Half of Millennials Make This Major Credit Card Mistake

Tip: This is something that could drastically harm your credit score.

Credit card can be handy, but there’s a reason they tend to get a bad rap. Credit cards can easily lead to overspending, and once that happens, debt becomes an inevitable consequence. But misusing credit cards can also drop your credit score, and when that happens, it can become extremely difficult to get approved for a loan, rent an apartment, and in some cases even. find a job.

Sadly, a TD Bank poll released earlier this year finds millennials in danger of hurt their credit scores, and all because they only do one thing: ignore the use of their credit.

An estimated 50% of millennials use between 31% and 90% of their credit limit, reports TD Bank. This is above, or well above, the recommended rate of 30% or less. If you’re guilty of doing the same, it’s worth fixing the problem before you find yourself in a position where your bad credit will come back to bite you.

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Credit Usage and Your Credit Score

Credit usage is how much of your available credit you use at one time, and it’s one of the five factors that go into it calculate a credit score. It is also the second most important factor that is incorporated into this number.

A credit usage of 30% or less will improve your credit score, while a usage rate of 31% or more will lower it. This means that if your total credit limit is $ 10,000, you should never owe more than $ 3,000 at a time. Remember, lenders want to see that you are using your credit responsibly, and racking up too much debt at once is a sign that you are doing the opposite. And the more debt you accumulate, the less likely you are to repay it.

Keep in mind that it is possible to have a fairly high credit card balance but maintain low usage. If you owe $ 5,000 on your credit cards, but have a credit limit of $ 20,000, that’s 25% usage, which is still good.

Overcome high credit utilization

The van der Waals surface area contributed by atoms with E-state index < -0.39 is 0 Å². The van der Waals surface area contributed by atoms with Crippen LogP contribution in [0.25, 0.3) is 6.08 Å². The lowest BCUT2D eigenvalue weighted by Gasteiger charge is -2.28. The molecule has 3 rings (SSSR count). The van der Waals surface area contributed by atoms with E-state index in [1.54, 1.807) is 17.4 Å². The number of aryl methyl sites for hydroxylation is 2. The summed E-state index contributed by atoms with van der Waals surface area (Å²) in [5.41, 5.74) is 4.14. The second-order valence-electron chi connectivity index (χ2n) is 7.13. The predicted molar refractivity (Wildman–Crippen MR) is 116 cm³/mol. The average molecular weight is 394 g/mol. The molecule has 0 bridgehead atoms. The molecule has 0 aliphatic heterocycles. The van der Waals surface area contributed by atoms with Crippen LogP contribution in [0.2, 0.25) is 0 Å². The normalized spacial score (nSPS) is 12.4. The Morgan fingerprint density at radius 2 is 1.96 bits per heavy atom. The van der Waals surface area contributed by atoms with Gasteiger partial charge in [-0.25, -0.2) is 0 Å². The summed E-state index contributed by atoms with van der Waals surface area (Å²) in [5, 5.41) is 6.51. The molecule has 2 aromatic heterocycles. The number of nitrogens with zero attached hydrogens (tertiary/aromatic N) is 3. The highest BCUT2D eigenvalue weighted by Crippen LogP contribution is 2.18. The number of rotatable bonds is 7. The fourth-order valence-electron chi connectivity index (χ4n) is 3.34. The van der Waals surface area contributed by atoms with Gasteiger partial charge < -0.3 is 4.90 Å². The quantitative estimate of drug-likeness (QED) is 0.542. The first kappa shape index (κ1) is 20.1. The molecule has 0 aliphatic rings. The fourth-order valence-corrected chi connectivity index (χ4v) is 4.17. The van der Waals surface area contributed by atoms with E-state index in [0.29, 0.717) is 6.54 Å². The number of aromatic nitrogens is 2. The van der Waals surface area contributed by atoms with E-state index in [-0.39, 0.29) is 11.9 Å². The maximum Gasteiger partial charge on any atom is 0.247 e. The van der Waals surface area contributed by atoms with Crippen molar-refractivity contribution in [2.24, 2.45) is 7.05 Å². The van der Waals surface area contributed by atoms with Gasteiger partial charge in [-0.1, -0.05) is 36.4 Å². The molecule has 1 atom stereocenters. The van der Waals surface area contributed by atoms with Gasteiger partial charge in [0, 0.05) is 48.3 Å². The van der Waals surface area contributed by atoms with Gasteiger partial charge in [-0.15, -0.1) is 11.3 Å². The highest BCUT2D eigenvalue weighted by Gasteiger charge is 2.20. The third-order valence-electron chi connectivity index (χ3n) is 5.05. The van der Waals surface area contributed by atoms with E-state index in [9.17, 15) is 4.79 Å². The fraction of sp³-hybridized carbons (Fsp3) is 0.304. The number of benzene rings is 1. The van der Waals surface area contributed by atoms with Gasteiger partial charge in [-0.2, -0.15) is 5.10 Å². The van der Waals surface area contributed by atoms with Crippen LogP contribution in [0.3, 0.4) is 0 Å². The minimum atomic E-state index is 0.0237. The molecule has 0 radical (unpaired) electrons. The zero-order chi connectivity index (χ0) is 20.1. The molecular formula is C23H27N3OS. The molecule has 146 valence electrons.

If your credit usage is over 30%, there are several steps you can take to avoid a massive impact on your credit score. On the one hand, you can pay off some of your existing debt. However, there is a good chance that this will only be an option if you receive a sum of money, such as a job performance bonus or a tax refund.

Assuming it’s not on the table, another option is to try increasing your credit limit, which you can do by contacting your credit card companies and asking them. If your accounts are in good standing – that is, you’ve made all of your minimum monthly payments on time – there’s a good chance you’ll be able to borrow more, and once you’ve reached your credit limit. will increase, your usage will decrease.

In this sense, you can also try applying for a new credit card to increase your total credit limit. But be aware that every time you do this, it triggers a serious investigation into your credit report, which makes it it hurts your score a bit short term.

Keep your expenses under control

Limiting the extent to which you accumulate credit card balances can help keep your usage in favorable territory. It can also help you avoid paying interest charges that occur when you hold different balances for a long time. Therefore, settle on a budget so you can see how much you can afford to charge on your credit cards and look for a second job if you’re constantly charging essentials as opposed to frivolous shopping.

Finally, stop shopping with credit cards if you can’t trust yourself to charge responsibly. Letting your credit usage get out of hand can hurt your finances in more ways than one, so this is a scenario best avoided at all costs.

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